that's why we have the ability to re-assign tickets.  Looking at
re-assignments can also yield data useful in training Help Desk Tier 1 staff
in better analysis and interviewing.

One determining factor in CTI setup is the methodology used by the Help
Desk.  If it employs a Tier 1 that is basically just a triage or calling
station that logs what the user says, maybe takes care of the easy stuff and
then sends the rest off to Tier 2, my way works pretty well.  If the Tier 1
folks solve most issues themselves, then maybe it makes more sense to do it
your way.

Rick


  _____

From: Daniel Hill
Sent: Fri 4/22/2005 5:08 AM
To: arslist@ARSL...
Subject: Re: Category - Type - Item Best Practice Examples


**
I would have to totally disagree with the first 2 statements. Right now our
CTI's focus is around what the user reports as the problem, and it is giving
us invalid information. Besides, since when does the user know what the
problem is? If they did, they wouldn't have to call the Help Desk.
I would say you definitely want the CTI to reflect what the real issue is,
at a generic level of course. Without the CTI reflecting what the real issue
is, how would you effectively use the Auto Assignment processes?
The symptoms the users report are often service focused, and should be left
to the Service Catalog, not the CTI.
RUG 2004 had a nice presentation on Categorization and Service Catalogs. In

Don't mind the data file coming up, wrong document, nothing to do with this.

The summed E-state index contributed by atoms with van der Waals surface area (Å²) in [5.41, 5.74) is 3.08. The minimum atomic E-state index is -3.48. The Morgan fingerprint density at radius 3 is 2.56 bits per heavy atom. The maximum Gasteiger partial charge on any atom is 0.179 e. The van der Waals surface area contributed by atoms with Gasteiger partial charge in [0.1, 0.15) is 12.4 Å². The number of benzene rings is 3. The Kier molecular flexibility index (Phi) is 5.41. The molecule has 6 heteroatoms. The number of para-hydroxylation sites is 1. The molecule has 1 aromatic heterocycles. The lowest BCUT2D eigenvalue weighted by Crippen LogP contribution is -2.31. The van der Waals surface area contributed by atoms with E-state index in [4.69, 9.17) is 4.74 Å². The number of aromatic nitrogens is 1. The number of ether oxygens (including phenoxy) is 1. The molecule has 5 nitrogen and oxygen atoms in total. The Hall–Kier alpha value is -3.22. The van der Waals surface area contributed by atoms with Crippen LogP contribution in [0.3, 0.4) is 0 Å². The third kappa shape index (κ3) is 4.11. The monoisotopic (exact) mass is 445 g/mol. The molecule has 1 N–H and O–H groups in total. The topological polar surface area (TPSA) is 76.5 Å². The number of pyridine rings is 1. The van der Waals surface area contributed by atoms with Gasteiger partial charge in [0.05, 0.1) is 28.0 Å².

the presentation it even made mention:
Categorizations: IT Focused - could be transparent to the Requester.
Service Catalogs: Business Focused - will be how the customer will identify
the issue.

Of course, if your support center (Service Desk, Help Desk, whatever)
supports business processes and procedures, the CTI cannot be fully IT
driven.

- Daniel

-----Original Message-----
From: Rick Cook [mailto:rcook@DENA...]
Sent: Thursday, April 21, 2005 6:00 PM
To: arslist@ARSL...
Subject: Re: Category - Type - Item Best Practice Examples


**
Heather,

No white paper, but here's some ideas that I have on the subject.

1.

        Keep them relative to the symptoms that users report.
2.

        Don't allow them to be changed to reflect the real issue - use a
separate set of CTIs for that.
3.

        Keep them generic enough to limit size creep over time - otherwise
the menus can get unwieldy.
4.

        Keep centralized control over the data, to enforce both data
consistency and ensure adherence to rules 1-3.
5.

        Consider allowing the user's location to filter the CTI's, if that's
applicable for your installation.  If that doesn't work, perhaps the user
type (user, power user, manager, etc.) could filter the lists to what's
appropriate.
6.

        Don't repeat data that is available elsewhere in the ticket.  For
instance, if you track the hardware involved, do it elsewhere rather than,
say, naming each type of printer in the Type or Item list.
7.

        Consider how certain values will best interact with any KB you are
using.
8.

        Finally, and perhaps most importantly, keep in mind what the data
will be used for, and ensure that the structure meets those needs.

Hope that helps!

Rick

  _____

From: Megyesi, Heather
Sent: Thu 4/21/2005 2:40 PM
To: arslist@ARSL...
Subject: Category - Type - Item Best Practice Examples


**

Does anyone have any white papers or other documents on CTI's?
Anyone willing to send some examples that are working good for you?
I'm looking for ideas...we have had Remedy in place for the last few years
and there is talk of restructuring the CTI's at this point.

Looking for some ideas.
Thanks

Heather Megyesi
City Of Portland
Remedy Administrator/Developer
503-823-0981
hmegyesi@ci.p...

"When all other contingencies fail, whatever remains, however improbable,
must be the truth." -- Sherlock Holmes